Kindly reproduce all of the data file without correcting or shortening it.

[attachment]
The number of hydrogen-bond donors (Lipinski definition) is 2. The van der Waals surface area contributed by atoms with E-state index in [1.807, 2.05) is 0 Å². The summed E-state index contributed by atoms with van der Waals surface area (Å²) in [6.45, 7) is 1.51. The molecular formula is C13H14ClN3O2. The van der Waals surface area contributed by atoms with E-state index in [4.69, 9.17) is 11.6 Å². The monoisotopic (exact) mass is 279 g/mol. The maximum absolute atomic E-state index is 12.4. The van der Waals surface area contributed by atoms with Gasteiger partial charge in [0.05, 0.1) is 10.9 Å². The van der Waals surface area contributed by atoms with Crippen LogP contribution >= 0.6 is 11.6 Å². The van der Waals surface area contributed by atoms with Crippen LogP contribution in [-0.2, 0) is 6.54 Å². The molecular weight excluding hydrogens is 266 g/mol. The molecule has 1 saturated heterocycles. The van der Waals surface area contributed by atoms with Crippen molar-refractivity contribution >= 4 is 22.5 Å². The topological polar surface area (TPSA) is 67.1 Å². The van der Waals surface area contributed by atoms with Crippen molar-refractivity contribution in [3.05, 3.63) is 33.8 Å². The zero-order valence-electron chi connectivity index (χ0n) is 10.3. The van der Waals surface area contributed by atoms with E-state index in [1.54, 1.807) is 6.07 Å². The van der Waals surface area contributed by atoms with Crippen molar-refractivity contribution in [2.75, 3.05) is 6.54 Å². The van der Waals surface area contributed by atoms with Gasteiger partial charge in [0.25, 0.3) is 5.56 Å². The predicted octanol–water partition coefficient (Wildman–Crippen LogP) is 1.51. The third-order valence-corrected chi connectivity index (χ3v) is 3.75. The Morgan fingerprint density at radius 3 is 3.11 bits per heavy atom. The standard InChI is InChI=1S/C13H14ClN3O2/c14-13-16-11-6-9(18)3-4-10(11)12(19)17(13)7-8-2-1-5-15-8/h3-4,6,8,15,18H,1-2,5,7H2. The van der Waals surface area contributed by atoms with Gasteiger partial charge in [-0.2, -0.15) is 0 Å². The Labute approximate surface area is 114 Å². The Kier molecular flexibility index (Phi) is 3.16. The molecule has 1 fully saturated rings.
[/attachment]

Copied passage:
The number of hydrogen-bond donors (Lipinski definition) is 2. The van der Waals surface area contributed by atoms with E-state index in [1.807, 2.05) is 0 Å². The summed E-state index contributed by atoms with van der Waals surface area (Å²) in [6.45, 7) is 1.51. The molecular formula is C13H14ClN3O2. The van der Waals surface area contributed by atoms with E-state index in [4.69, 9.17) is 11.6 Å². The monoisotopic (exact) mass is 279 g/mol. The maximum absolute atomic E-state index is 12.4. The van der Waals surface area contributed by atoms with Gasteiger partial charge in [0.05, 0.1) is 10.9 Å². The van der Waals surface area contributed by atoms with Crippen LogP contribution >= 0.6 is 11.6 Å². The van der Waals surface area contributed by atoms with Crippen LogP contribution in [-0.2, 0) is 6.54 Å². The molecular weight excluding hydrogens is 266 g/mol. The molecule has 1 saturated heterocycles. The van der Waals surface area contributed by atoms with Crippen molar-refractivity contribution >= 4 is 22.5 Å². The topological polar surface area (TPSA) is 67.1 Å². The van der Waals surface area contributed by atoms with Crippen molar-refractivity contribution in [3.05, 3.63) is 33.8 Å². The zero-order valence-electron chi connectivity index (χ0n) is 10.3. The van der Waals surface area contributed by atoms with E-state index in [1.54, 1.807) is 6.07 Å². The van der Waals surface area contributed by atoms with Crippen molar-refractivity contribution in [2.75, 3.05) is 6.54 Å². The van der Waals surface area contributed by atoms with Gasteiger partial charge in [0.25, 0.3) is 5.56 Å². The predicted octanol–water partition coefficient (Wildman–Crippen LogP) is 1.51. The third-order valence-corrected chi connectivity index (χ3v) is 3.75. The Morgan fingerprint density at radius 3 is 3.11 bits per heavy atom. The standard InChI is InChI=1S/C13H14ClN3O2/c14-13-16-11-6-9(18)3-4-10(11)12(19)17(13)7-8-2-1-5-15-8/h3-4,6,8,15,18H,1-2,5,7H2. The van der Waals surface area contributed by atoms with Gasteiger partial charge in [-0.2, -0.15) is 0 Å². The Labute approximate surface area is 114 Å². The Kier molecular flexibility index (Phi) is 3.16. The molecule has 1 fully saturated rings.